David Samson: The Christie Aide Who Has Survived The Scandal

New Jersey Gov. Chris Christie fired two of his aides when the "Bridgegate" scandal broke. He's standing by another ally, though: David Samson, a Port Authority appointee linked to several scandals.

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Sometime this week, New Jersey Gov. Chris Christie is expected to release an internal review of what happened in September when officials abruptly closed access lanes to the George Washington Bridge. One of the key players in that scandal is still at work.

David Samson is a close political ally of Christie's, and his fortunes have risen along with the governor's. From member station WNYC, Andrea Bernstein has this profile.

ANDREA BERNSTEIN, BYLINE: Back in January, when emails linking his top staff to lane closures emerged, Gov. Chris Christie angrily fired his campaign manager and his deputy chief of staff. But he staunchly backed another appointee whose name also emerged in the documents - David Samson, the chair of the Port Authority of New York and New Jersey.

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GOV. CHRIS CHRISTIE: I'm convinced that he had absolutely no knowledge of this; that this was executed at the operational level.

BERNSTEIN: While Christie was making those remarks, in another wing of the statehouse, Assemblyman John Wisniewksi was questioning David Wildstein, the organizer of the lane closures.

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ASSEMBLYMAN JOHN WISNIEWSKI: Two last documents, 630 and 641...

BERNSTEIN: The lawmaker was asking Wildstein's lawyer, Alan Zegas, about an email Wildstein had written.

WISNIEWSKI: (Reading) New York side gave Fort Lee back all three lanes this morning. We are appropriately going nuts, Samson helping us to retaliate.

Who is Samson?

ALAN ZEGAS: As I see the language, sir, and I would advise Mr. Wildstein once again to assert respective silence under the federal and New Jersey constitutions.

BERNSTEIN: Who is Samson? That's a question a lot of people were beginning to ask. The tall, elegant man is often seen next to the governor but outside of Port Authority meetings, doesn't say much.

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DAVID SAMSON: The Board Meeting of the Port Authority of New York in New Jersey and its subsidiaries is now called to order.

BERNSTEIN: Records show Samson's lobbying billings increased 20-fold under Christie. Ten days after the bridge documents emerged, Samson's name would come up again in a second scandal. Hoboken Mayor Dawn Zimmer charged that Christie's lieutenant governor had threatened to withhold recovery aid for storm Sandy if the mayor didn't approve a 40-story office development.

MAYOR DAWN ZIMMER: She explained that the governor really wanted me to move ahead, that the Rockefeller project was very important to the governor. And she said, I know it's not right. These things should not be connected, but they are.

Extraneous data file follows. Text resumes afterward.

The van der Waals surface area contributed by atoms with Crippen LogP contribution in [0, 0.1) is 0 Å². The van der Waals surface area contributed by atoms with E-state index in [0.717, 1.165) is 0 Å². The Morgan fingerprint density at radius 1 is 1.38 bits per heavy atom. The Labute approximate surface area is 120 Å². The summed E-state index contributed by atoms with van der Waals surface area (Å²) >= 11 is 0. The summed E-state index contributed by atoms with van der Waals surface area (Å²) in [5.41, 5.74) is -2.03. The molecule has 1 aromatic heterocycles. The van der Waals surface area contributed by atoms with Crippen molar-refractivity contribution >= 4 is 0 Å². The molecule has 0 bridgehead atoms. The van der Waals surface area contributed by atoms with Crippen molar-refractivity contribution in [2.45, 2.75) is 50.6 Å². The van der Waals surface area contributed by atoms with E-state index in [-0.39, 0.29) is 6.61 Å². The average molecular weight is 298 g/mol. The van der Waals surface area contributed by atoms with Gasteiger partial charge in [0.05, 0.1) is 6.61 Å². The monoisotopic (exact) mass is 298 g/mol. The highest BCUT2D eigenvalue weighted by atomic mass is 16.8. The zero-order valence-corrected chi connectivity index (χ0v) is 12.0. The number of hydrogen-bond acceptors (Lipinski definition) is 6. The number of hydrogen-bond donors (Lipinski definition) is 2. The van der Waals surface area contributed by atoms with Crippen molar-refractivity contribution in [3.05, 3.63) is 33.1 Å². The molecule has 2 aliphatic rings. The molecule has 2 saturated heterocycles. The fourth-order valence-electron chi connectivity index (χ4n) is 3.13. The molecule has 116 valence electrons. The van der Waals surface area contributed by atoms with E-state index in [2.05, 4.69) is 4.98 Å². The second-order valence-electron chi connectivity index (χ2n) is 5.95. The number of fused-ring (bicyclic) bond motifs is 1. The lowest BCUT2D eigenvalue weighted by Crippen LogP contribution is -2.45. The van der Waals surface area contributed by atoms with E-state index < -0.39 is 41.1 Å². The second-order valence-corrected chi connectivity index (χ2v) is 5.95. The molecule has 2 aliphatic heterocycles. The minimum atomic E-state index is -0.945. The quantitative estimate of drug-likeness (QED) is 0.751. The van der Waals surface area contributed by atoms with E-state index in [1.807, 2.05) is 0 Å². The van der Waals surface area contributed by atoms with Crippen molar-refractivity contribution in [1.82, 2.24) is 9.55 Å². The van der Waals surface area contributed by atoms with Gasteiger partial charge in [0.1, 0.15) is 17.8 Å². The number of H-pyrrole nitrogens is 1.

BERNSTEIN: Christie's team denied wrongdoing but two key facts emerged: the developer was a Samson client and the Port Authority had made a grant for a study that helped that client. That, it turned out, would be the first we would learn of a series of projects Samson pushed in his official capacity as Port Authority chair, while also working for the clients privately as a lawyer. Samson backed the takeover of the Atlantic City airport by the Port Authority at the same time his law firm was quietly working for the airport.

SAMSON: There are great opportunities here, our consultants tell us and our aviation people tell us.

BERNSTEIN: Then there was his representation of New Jersey transit while at the same time getting the Port Authority to agree to a large subsidy for that client - the $256 million renovation of a commuter train station - while also representing two clients who stood to benefit from the overhaul. Samson hasn't consented to interviews about the potential conflicts. His spokeswoman has maintained he has always held himself to the highest personal and professional standards. At the Port Authority board meeting last month, Samson brushed by reporters but he did apologize for the lane closures.

SAMSON: On behalf of the board of commissioners, we are deeply sorry for inconvenience caused to our travelers.

BERNSTEIN: Calling the four-day lane closures an inconvenience was the last straw. Three newspapers called on Samson to resign. But in his monthly radio show, the governor didn't budge.

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UNIDENTIFIED BROADCASTER: Do you still stand by Samson as your appointee?

CHRISTIE: Strongly. Firmly.

BERNSTEIN: The New Jersey U.S. attorney, already investigating the lane closure and Sandy aid scandals, recently widened his inquiry to include Samson's potential conflicts. But as of now, Samson remains the chair of the Port Authority and a close Christie adviser. For NPR News, I'm Andrea Bernstein in New York.

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